December 23, 2021


RON’S GONE WRONG (Digital Review)
2021 / 106 min


Review by Stinky the Destroyer😸

Ron's Gone Wrong is now available on Digital, Blu-ray and DVD.

Ron’s Gone Wrong is sort of a pleasant surprise.

I generally approach most non-Disney CG-animated films with fairly low expectations, and the trailers for this one did nothing to raise them. Frankly speaking, it looked like cynically-pandering kiddie fare, more of a marketing campaign than a movie that would amuse anyone over twelve.

But while certainly geared toward pre-teens, Ron’s Gone Wrong has more going for it than one might expect. A woefully shaky opening act seemed to confirm my worst suspicions, introducing a basic concept that practically screams “Today’s kids are gonna love this!” However, it’s what they do with the concept that tends to elevate it above the likes, say, the Sing franchise.

B-Bots are the latest gotta-have tech-toy, personalized pill-shaped robots that are programmed to be a kid’s “best friend,” learning all about them through their social media accounts and enthusiastically loving the same things. Created to be a constant presence, B-Bots not-only connect their owners to others, they quickly become a status symbol. At Nonesuch Middle School, socially awkward Barney Pudowski is the only kid who doesn’t have one, at least until his well-meaning but embarrassingly out-of-touch family buy one that fell off a supply truck (sold by the driver).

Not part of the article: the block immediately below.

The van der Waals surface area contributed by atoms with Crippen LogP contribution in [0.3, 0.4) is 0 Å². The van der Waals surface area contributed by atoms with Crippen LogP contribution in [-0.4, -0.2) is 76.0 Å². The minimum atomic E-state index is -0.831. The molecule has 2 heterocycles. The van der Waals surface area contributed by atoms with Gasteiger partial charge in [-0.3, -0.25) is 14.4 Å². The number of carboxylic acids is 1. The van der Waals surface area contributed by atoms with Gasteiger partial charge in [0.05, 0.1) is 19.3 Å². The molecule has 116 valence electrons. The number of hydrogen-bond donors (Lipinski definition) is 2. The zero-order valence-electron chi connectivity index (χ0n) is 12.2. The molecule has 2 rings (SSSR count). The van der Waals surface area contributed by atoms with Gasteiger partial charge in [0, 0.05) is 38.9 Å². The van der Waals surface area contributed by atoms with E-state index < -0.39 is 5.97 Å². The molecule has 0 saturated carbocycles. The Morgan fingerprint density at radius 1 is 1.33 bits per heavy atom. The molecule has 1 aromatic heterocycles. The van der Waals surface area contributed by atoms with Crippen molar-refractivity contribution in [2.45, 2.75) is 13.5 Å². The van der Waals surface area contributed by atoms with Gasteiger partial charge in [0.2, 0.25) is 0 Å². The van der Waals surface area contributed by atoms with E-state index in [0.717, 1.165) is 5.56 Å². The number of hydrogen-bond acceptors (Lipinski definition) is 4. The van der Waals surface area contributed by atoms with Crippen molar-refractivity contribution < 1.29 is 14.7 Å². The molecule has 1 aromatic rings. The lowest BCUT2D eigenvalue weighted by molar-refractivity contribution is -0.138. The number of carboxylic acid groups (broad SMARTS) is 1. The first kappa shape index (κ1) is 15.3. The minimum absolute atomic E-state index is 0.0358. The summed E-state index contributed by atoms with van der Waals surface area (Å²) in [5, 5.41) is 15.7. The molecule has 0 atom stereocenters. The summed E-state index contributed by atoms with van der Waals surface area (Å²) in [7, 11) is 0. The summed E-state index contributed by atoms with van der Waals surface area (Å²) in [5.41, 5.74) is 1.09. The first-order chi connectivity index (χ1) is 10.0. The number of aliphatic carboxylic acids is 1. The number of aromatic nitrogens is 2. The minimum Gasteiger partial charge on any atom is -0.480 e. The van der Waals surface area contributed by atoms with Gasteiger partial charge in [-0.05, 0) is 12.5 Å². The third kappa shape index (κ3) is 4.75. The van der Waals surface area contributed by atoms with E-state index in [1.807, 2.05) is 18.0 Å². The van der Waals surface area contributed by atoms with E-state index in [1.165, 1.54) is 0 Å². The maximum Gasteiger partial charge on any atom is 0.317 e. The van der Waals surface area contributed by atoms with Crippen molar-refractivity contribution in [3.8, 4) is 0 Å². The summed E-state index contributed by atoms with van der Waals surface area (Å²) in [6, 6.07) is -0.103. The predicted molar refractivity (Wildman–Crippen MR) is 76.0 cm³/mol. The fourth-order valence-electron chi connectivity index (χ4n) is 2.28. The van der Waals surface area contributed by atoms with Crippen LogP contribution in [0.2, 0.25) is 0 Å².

"You handle the alarms, I'll take care of the guards..."
This B-Bot - nicknamed Ron - turns out to be damaged, preventing its programming from loading. Initially, it causes even more trouble for Barney, both at school and with Bubble, the corporation that created B-Bots. But the story is nothing if not predictable…because it’s not “connected,” Ron develops the qualities which make it an actual companion, not a device through which to live vicariously. The developing friendship between Ron and Barney is funny, sweet and, more importantly, feels genuine.

The actual plot, involving Bubbles’ greedy COO Andrew Morris’ attempts to take back and destroy Ron, is less interesting, though does includes subtle - and not-so-subtle - social commentary regarding our overdependence on technology (as well as our blind trust that the corporations which sell them have our best interests in mind). The other major theme - that virtual friendships and on-line followers are no substitute for real interaction - won’t be lost on the film’s intended audience, but at-least it doesn’t beat them over the head with it.

Ron’s Gone Wrong offers no real narrative curveballs, but does a decent job weaving familiar tropes into an engaging story. Good characters help, of course. Barney is a likable protagonist and the dynamics of his family - while exaggerated - are probably relatable to quite a few people his age. Even Ron itself, despite being essentially expressionless, manages to be charming. All told, the film is a pleasant surprise.

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